There were two winners in the special election in Massachusetts this week. One of them, Senator-elect Scott Brown, arrived in Washington today and will soon take his seat in the U.S. Senate. The other winner comes from just up I-95 from Brown’s hometown of Wrentham, Massachusetts: Maine Senator Olympia Snowe.
Last summer, Snowe was the last Republican to leave the negotiating table when the Senate Finance Committee was drafting its bill. She had several concerns about the legislation, but chief among them was the public option, which is now no longer an option in any scenario. It was always a mistake to move forward without Snowe, and among all of Majority Leader Harry Reid’s mistakes, this was the greatest. Not only would Snowe have been insurance against the whimsies of Joe Lieberman and the principles of Ben Nelson, Snowe always brings something to the table that the others do not: the “bi-partisan” label.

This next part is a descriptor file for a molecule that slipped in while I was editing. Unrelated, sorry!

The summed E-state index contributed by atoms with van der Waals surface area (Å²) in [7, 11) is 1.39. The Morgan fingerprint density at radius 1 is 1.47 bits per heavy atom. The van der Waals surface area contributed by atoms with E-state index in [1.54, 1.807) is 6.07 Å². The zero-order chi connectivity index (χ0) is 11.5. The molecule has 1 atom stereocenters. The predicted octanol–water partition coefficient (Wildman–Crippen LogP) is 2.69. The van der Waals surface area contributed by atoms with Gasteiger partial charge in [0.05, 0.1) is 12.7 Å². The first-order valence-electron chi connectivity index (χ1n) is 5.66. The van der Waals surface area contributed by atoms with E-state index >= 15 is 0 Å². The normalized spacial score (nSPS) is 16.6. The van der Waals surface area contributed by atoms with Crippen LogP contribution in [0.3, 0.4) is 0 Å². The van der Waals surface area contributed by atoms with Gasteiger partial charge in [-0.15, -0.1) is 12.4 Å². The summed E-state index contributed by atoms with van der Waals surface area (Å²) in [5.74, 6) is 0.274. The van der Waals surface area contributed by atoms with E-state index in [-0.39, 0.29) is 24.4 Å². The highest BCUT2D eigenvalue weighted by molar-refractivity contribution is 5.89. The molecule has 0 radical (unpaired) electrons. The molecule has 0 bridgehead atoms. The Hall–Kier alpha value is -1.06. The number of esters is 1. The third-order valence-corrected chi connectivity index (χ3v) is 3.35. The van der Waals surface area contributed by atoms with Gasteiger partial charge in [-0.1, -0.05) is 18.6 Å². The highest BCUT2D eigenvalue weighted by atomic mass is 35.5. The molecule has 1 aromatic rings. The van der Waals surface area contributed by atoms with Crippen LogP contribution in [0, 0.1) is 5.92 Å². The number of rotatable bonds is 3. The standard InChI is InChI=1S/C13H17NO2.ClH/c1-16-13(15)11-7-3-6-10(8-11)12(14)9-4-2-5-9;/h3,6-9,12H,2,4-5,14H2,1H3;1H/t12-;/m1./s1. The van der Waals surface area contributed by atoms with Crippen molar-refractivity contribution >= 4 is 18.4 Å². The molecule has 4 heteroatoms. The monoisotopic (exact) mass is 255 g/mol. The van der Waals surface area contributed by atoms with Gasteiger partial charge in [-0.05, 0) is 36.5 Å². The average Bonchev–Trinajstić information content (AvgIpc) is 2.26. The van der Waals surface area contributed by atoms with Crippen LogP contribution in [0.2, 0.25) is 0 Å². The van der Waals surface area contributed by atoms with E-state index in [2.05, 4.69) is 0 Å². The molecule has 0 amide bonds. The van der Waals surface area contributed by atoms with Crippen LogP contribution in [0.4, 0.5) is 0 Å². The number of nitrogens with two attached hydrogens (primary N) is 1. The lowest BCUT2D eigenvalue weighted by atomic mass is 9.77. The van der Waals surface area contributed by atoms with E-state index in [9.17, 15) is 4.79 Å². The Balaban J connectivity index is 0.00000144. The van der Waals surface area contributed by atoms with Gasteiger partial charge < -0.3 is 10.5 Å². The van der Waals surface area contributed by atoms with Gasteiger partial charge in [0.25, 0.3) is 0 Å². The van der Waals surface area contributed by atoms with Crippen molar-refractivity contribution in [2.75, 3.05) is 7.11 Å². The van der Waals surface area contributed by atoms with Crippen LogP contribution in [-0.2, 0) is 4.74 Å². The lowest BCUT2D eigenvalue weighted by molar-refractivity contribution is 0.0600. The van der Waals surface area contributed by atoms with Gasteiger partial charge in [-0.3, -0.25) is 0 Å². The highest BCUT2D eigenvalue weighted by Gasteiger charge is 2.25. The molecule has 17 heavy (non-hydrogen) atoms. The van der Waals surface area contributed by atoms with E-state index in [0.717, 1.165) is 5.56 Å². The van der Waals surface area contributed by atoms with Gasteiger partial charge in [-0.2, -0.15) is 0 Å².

This morning E.J. Dionne wrote about the often conflicting goals of President Obama, that he wants to do big things and that he wants to break the partisanship in Washington. Now, whether he wants to or not, the President needs Snowe and/or her Maine colleague Senator Susan Collins to move any legislation. (It will be very curious to see if the new Senator from Massachusetts reaches out to his colleagues from Maine or those from Mississippi!) This may mean that he must scale back his goals, but it is not impossible to think that much can be accomplished. Snowe and Collins are reasonable. If he can bring them on board key issues like health care, immigration reform and climate change legislation, he can still be the kind of transformational leader he aspires to be. The surprise in the Massachusetts would, then, create a third winner: A successful Obama administration.